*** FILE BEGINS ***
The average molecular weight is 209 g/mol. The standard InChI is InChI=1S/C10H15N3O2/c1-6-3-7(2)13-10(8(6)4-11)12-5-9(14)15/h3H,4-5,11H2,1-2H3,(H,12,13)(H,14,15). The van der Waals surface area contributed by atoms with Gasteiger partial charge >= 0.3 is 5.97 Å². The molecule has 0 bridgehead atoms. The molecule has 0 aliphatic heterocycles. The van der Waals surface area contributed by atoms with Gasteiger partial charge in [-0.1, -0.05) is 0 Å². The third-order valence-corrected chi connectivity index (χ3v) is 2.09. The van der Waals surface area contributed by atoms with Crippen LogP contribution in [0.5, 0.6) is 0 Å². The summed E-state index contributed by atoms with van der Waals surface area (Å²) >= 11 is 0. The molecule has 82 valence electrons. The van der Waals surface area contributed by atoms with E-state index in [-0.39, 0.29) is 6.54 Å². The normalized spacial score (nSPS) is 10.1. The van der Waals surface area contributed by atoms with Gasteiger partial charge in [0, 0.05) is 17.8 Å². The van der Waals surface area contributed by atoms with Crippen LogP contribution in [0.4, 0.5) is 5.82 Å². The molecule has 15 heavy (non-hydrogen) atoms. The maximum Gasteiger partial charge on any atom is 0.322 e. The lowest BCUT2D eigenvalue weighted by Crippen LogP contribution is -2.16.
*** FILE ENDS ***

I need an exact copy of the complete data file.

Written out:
The average molecular weight is 209 g/mol. The standard InChI is InChI=1S/C10H15N3O2/c1-6-3-7(2)13-10(8(6)4-11)12-5-9(14)15/h3H,4-5,11H2,1-2H3,(H,12,13)(H,14,15). The van der Waals surface area contributed by atoms with Gasteiger partial charge >= 0.3 is 5.97 Å². The molecule has 0 bridgehead atoms. The molecule has 0 aliphatic heterocycles. The van der Waals surface area contributed by atoms with Gasteiger partial charge in [-0.1, -0.05) is 0 Å². The third-order valence-corrected chi connectivity index (χ3v) is 2.09. The van der Waals surface area contributed by atoms with Crippen LogP contribution in [0.5, 0.6) is 0 Å². The summed E-state index contributed by atoms with van der Waals surface area (Å²) >= 11 is 0. The molecule has 82 valence electrons. The van der Waals surface area contributed by atoms with E-state index in [-0.39, 0.29) is 6.54 Å². The normalized spacial score (nSPS) is 10.1. The van der Waals surface area contributed by atoms with Gasteiger partial charge in [0, 0.05) is 17.8 Å². The van der Waals surface area contributed by atoms with Crippen LogP contribution in [0.4, 0.5) is 5.82 Å². The molecule has 15 heavy (non-hydrogen) atoms. The maximum Gasteiger partial charge on any atom is 0.322 e. The lowest BCUT2D eigenvalue weighted by Crippen LogP contribution is -2.16.